Nicole Hector – Artist In Residence

Feeling incredibly excited for the opportunity Power House Youth Theatre has given me, to have space, time and support in developing my first solo works, which will be presented at La Mama Theatre Melbourne as part of the spring season of “Explorations”. This works has steamed from a presented piece which was directed by the director of PYT, Karen T.  She supported me in creating a monolog which encapsulated my family history in and around the realms of; social, sexual and cultural identity. Following on from this, I have just returned to South Africa after 30 years and re-connected with my family history, having first hand experience of  the ripple affect, both the  positive and negative outcomes Apartheid and segregation created on society/ my family.

My experience out at FairFeild – Whoooo finally, a wonderful boost of culture in Sydney I got to experience in my 2 weeks.  Walking in the morning to the theatre I’d stop and get my $3.50 coffee and the most delicious sweet moralise.  Friendly community, cheap tasty food and a diverse environment which really was refreshing to the inner city hustle.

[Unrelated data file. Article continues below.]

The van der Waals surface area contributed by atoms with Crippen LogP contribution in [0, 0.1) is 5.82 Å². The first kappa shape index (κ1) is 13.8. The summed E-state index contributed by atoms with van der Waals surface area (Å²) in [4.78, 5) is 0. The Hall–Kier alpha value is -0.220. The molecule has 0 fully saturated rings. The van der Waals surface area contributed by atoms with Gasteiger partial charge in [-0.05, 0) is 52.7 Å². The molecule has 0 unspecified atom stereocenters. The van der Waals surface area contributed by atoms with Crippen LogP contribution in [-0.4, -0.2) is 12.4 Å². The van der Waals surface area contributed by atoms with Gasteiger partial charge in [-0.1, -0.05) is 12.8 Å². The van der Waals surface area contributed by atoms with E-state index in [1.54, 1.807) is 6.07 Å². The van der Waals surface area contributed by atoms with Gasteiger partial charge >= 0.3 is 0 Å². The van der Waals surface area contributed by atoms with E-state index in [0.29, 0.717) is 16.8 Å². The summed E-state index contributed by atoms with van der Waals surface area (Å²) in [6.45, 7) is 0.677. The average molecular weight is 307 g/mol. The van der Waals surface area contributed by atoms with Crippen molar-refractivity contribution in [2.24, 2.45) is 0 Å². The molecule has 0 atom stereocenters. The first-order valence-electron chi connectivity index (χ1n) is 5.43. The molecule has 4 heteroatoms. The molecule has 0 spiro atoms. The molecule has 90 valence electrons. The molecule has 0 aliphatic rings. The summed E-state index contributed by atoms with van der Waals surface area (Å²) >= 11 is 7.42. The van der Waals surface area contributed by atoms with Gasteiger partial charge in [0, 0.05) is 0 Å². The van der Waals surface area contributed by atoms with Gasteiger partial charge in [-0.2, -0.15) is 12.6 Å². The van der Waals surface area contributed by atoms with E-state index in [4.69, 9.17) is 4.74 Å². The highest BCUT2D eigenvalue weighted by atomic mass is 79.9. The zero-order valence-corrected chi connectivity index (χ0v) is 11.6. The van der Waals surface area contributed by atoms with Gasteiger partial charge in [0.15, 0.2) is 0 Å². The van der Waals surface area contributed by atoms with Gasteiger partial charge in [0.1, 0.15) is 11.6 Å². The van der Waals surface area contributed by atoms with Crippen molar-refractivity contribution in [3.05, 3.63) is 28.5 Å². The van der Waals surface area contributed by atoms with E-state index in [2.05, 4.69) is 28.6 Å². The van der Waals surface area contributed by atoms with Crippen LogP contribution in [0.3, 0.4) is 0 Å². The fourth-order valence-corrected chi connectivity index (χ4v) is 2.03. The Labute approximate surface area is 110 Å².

Working by myself was such a tricky experience, which of course taught me a lot and offered me a pathway in communicating the project with outside eyes. Having a space at PYT which is a constant hive of varies activities was refreshing while creating my work.

Melissa provided me with a solid supportive foundation and induction of the Theatre, giving me confidence to ask for assistants when needed, while Karen allowed a refreshing outlook on my work and helped me push through my own fears in creating a solo.

Without Boundaries offers insight and acknowledge of the ongoing affects, underlying prejudice and isolation in an apparent diverse and open community. Looking at the boundaries race, class gender and colour has on today’s world still. This work is a synthesis of Physical Theatre, Dance and Sound.

In developing this work I am looking into the idea of “The Oppressed becoming the oppressor”, Paolo Friere.